Government will take the ‘earliest opportunity’ to consider the return of football fans to stadiums after putting the brakes on October plan… but there is STILL no timeframe for discussions as clubs continue to bleed cash
- The Government backtracked on plans to allow football fans to return this month
- Cases of Covid-19 have risen and there are now new restrictions around the UK
- DCMS insist the the return of fans to stadiums must ‘clearly be done carefully’
There is still no timeframe in place for the return of fans to stadiums, though the government insist they will take the ‘earliest opportunity’ to revisit it.
Plans to allow supporters back into grounds at the start of the month were shelved due to increased cases of Covid-19, which has caused sport to be played behind closed doors since the lockdown in March.
Clubs across English football have been desperate to get fans back as they continue to bleed cash due to the lack of matchday revenue.
There is still no timeframe in place for the safe return of football fans to stadiums
And the Department for Digital, Culture, Media and Sport says that the time is still not right for the issue to be put back on the table, with tiered social restrictions in place for millions of people across the country.
In response to the #LetFansIn petition, which has garnered support from the Premier League and Football League, the DCMS said on Thursday morning: ‘We will take the earliest opportunity to look again at getting spectators safely back into stadia but this must clearly be done carefully against the prevailing health conditions.
‘The government is fully aware of the importance of getting spectators back and the financial consequences not to allow this from October 1.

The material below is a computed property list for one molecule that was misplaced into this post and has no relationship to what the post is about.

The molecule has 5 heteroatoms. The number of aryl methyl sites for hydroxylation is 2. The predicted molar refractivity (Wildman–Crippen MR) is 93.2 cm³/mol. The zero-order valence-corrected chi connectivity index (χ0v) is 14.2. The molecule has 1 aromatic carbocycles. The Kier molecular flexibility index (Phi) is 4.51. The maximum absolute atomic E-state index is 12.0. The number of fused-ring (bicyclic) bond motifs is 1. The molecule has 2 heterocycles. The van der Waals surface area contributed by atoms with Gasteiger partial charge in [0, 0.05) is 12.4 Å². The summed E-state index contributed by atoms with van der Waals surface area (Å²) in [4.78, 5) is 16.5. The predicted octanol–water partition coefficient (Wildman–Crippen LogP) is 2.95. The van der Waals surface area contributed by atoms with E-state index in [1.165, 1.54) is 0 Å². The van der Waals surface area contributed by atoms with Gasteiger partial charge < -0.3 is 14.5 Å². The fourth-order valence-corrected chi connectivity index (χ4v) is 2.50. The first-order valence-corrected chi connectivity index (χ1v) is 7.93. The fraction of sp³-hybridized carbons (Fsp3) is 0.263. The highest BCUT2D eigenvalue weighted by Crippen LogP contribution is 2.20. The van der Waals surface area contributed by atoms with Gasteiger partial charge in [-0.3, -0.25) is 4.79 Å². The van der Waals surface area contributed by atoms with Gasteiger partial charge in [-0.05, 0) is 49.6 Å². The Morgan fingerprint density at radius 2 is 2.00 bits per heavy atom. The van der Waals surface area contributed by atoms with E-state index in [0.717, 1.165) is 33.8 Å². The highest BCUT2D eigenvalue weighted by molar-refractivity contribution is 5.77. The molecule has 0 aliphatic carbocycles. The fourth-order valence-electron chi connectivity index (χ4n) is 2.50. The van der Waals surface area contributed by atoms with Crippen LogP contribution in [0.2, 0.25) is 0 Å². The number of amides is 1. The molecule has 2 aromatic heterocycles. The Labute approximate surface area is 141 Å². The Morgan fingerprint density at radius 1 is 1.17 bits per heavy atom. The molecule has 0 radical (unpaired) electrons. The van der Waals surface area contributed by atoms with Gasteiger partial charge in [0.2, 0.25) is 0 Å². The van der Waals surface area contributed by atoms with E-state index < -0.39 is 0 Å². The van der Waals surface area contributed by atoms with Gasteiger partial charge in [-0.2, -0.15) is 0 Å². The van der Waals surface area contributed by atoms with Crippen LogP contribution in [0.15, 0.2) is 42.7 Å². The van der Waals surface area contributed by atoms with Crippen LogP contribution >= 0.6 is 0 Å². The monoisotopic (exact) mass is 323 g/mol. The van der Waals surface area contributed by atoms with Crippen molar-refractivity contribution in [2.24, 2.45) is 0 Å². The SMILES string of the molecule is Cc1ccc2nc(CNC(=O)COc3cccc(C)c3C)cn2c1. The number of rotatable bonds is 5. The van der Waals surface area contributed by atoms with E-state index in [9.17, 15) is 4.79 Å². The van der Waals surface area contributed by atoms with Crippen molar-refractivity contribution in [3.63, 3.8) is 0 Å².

‘The evidence received from the CMO (Chief Medical Officer, Chris Whitty) was very clear, at a time of rapidly rising infections. It was not the right time to undertake easements.’
The government shelved plans to bring fans back into stadiums at the start of the month
Supporters have been locked out of stadiums since the coronavirus lockdown in March
‘We will continue to work closely with a whole range of sports.
‘This includes the creation of a new Sports Technology Innovation Working Group of sporting bodies and health experts to analyse new technologies which might support this.’
The government was tasked with formally responding to the petition after it passed 100,000 signatures. A debate is set to take place on November 9 in Westminster Hall with a member of the DCMS in attendance.
Last week Culture Secretary Oliver Dowden accepted there is a growing sense of frustration at the ban on live crowds at sporting events, but insisted there can be no change until the spread of coronavirus is curbed.
Dowden was asked by Conservative MP Steve Brine about the fact that some indoor performances, including a speaking event with former Arsenal manager Arsene Wenger at the London Palladium, have been allowed to take place with socially-distanced crowds, while live football remains behind closed doors.
Digital, Culture, Media and Sport Secretary Oliver Dowden says supporters can not yet return
‘Of course I accept people’s frustration at the inconsistency there,’ the Secretary of State said.
‘In relation to sport, we had sports on a path to normality. At that time I was being attacked by the arts for prioritising sports. The next stage was to have pilots to move to a point from October 1 whereby we would be able to have socially-distanced spectators in stadiums.
‘That is what I desperately wanted to happen. But there is very clear evidence from the scientific community that at this stage of the disease, with rapidly rising infections, we should be imposing restrictions – which we are – not further easements.
‘We are doing things that are positively hateful, but the reason we are doing it is to secure public safety.’